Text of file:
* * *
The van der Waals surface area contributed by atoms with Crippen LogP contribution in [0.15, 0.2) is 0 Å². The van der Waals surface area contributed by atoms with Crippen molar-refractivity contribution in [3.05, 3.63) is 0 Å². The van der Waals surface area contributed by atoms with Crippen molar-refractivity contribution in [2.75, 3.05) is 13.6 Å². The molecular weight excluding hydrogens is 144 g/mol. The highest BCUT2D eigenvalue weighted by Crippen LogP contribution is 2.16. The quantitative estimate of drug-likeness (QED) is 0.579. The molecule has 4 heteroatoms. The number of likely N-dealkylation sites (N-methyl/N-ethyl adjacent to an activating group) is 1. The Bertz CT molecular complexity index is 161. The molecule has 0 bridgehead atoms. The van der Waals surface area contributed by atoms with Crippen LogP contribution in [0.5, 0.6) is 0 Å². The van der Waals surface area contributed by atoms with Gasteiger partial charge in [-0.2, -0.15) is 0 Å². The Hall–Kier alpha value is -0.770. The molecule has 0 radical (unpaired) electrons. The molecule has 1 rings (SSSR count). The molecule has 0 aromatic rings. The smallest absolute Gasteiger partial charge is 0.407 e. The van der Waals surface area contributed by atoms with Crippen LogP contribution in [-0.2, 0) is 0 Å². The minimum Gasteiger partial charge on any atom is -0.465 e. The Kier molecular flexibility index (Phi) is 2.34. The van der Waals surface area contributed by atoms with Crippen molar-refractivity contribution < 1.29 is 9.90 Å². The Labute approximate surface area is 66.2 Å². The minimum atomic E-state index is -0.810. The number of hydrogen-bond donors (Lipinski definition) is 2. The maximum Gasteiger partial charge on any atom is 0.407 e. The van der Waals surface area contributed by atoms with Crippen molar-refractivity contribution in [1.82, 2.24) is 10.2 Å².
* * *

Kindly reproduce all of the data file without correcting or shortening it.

The van der Waals surface area contributed by atoms with Crippen LogP contribution in [0.15, 0.2) is 0 Å². The van der Waals surface area contributed by atoms with Crippen molar-refractivity contribution in [3.05, 3.63) is 0 Å². The van der Waals surface area contributed by atoms with Crippen molar-refractivity contribution in [2.75, 3.05) is 13.6 Å². The molecular weight excluding hydrogens is 144 g/mol. The highest BCUT2D eigenvalue weighted by Crippen LogP contribution is 2.16. The quantitative estimate of drug-likeness (QED) is 0.579. The molecule has 4 heteroatoms. The number of likely N-dealkylation sites (N-methyl/N-ethyl adjacent to an activating group) is 1. The Bertz CT molecular complexity index is 161. The molecule has 0 bridgehead atoms. The van der Waals surface area contributed by atoms with Crippen LogP contribution in [0.5, 0.6) is 0 Å². The van der Waals surface area contributed by atoms with Gasteiger partial charge in [-0.2, -0.15) is 0 Å². The Hall–Kier alpha value is -0.770. The molecule has 0 radical (unpaired) electrons. The molecule has 1 rings (SSSR count). The molecule has 0 aromatic rings. The smallest absolute Gasteiger partial charge is 0.407 e. The van der Waals surface area contributed by atoms with Crippen LogP contribution in [-0.2, 0) is 0 Å². The minimum Gasteiger partial charge on any atom is -0.465 e. The Kier molecular flexibility index (Phi) is 2.34. The van der Waals surface area contributed by atoms with Crippen molar-refractivity contribution < 1.29 is 9.90 Å². The Labute approximate surface area is 66.2 Å². The minimum atomic E-state index is -0.810. The number of hydrogen-bond donors (Lipinski definition) is 2. The maximum Gasteiger partial charge on any atom is 0.407 e. The van der Waals surface area contributed by atoms with Crippen molar-refractivity contribution in [1.82, 2.24) is 10.2 Å².